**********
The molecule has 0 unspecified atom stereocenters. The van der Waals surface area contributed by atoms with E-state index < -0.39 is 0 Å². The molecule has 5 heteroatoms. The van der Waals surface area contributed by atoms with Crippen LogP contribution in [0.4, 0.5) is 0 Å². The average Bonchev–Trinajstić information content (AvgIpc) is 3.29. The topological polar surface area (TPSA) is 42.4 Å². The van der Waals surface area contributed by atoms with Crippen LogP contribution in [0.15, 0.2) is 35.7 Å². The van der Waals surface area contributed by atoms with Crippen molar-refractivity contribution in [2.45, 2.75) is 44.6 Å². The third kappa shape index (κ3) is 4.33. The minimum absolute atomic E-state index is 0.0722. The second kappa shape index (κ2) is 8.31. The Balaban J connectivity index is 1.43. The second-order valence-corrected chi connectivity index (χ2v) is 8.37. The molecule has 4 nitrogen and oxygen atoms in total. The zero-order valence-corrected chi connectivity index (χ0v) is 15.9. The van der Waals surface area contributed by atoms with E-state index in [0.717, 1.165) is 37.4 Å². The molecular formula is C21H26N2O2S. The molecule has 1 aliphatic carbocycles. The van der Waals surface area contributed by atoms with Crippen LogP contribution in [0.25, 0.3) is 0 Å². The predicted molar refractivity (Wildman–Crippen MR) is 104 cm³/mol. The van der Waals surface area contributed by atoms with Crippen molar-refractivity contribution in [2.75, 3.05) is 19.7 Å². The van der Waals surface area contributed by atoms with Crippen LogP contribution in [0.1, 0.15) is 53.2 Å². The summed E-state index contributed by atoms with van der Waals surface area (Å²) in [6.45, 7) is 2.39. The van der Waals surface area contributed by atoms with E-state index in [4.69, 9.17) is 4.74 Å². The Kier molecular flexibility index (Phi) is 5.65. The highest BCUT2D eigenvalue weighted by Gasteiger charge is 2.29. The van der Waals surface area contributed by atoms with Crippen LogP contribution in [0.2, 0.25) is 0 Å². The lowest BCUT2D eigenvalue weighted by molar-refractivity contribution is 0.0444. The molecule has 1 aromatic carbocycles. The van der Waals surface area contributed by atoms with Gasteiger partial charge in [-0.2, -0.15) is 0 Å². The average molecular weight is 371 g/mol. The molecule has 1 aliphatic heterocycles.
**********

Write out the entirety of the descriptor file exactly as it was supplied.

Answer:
The molecule has 0 unspecified atom stereocenters. The van der Waals surface area contributed by atoms with E-state index < -0.39 is 0 Å². The molecule has 5 heteroatoms. The van der Waals surface area contributed by atoms with Crippen LogP contribution in [0.4, 0.5) is 0 Å². The average Bonchev–Trinajstić information content (AvgIpc) is 3.29. The topological polar surface area (TPSA) is 42.4 Å². The van der Waals surface area contributed by atoms with Crippen LogP contribution in [0.15, 0.2) is 35.7 Å². The van der Waals surface area contributed by atoms with Crippen molar-refractivity contribution in [2.45, 2.75) is 44.6 Å². The third kappa shape index (κ3) is 4.33. The minimum absolute atomic E-state index is 0.0722. The second kappa shape index (κ2) is 8.31. The Balaban J connectivity index is 1.43. The second-order valence-corrected chi connectivity index (χ2v) is 8.37. The molecule has 4 nitrogen and oxygen atoms in total. The zero-order valence-corrected chi connectivity index (χ0v) is 15.9. The van der Waals surface area contributed by atoms with E-state index in [0.717, 1.165) is 37.4 Å². The molecular formula is C21H26N2O2S. The molecule has 1 aliphatic carbocycles. The van der Waals surface area contributed by atoms with Crippen LogP contribution in [0.25, 0.3) is 0 Å². The predicted molar refractivity (Wildman–Crippen MR) is 104 cm³/mol. The van der Waals surface area contributed by atoms with Crippen molar-refractivity contribution in [2.75, 3.05) is 19.7 Å². The van der Waals surface area contributed by atoms with Crippen LogP contribution in [0.1, 0.15) is 53.2 Å². The summed E-state index contributed by atoms with van der Waals surface area (Å²) in [6.45, 7) is 2.39. The van der Waals surface area contributed by atoms with E-state index in [4.69, 9.17) is 4.74 Å². The Kier molecular flexibility index (Phi) is 5.65. The highest BCUT2D eigenvalue weighted by Gasteiger charge is 2.29. The van der Waals surface area contributed by atoms with Crippen LogP contribution in [0.2, 0.25) is 0 Å². The lowest BCUT2D eigenvalue weighted by molar-refractivity contribution is 0.0444. The molecule has 1 aromatic carbocycles. The van der Waals surface area contributed by atoms with Gasteiger partial charge in [-0.2, -0.15) is 0 Å². The average molecular weight is 371 g/mol. The molecule has 1 aliphatic heterocycles.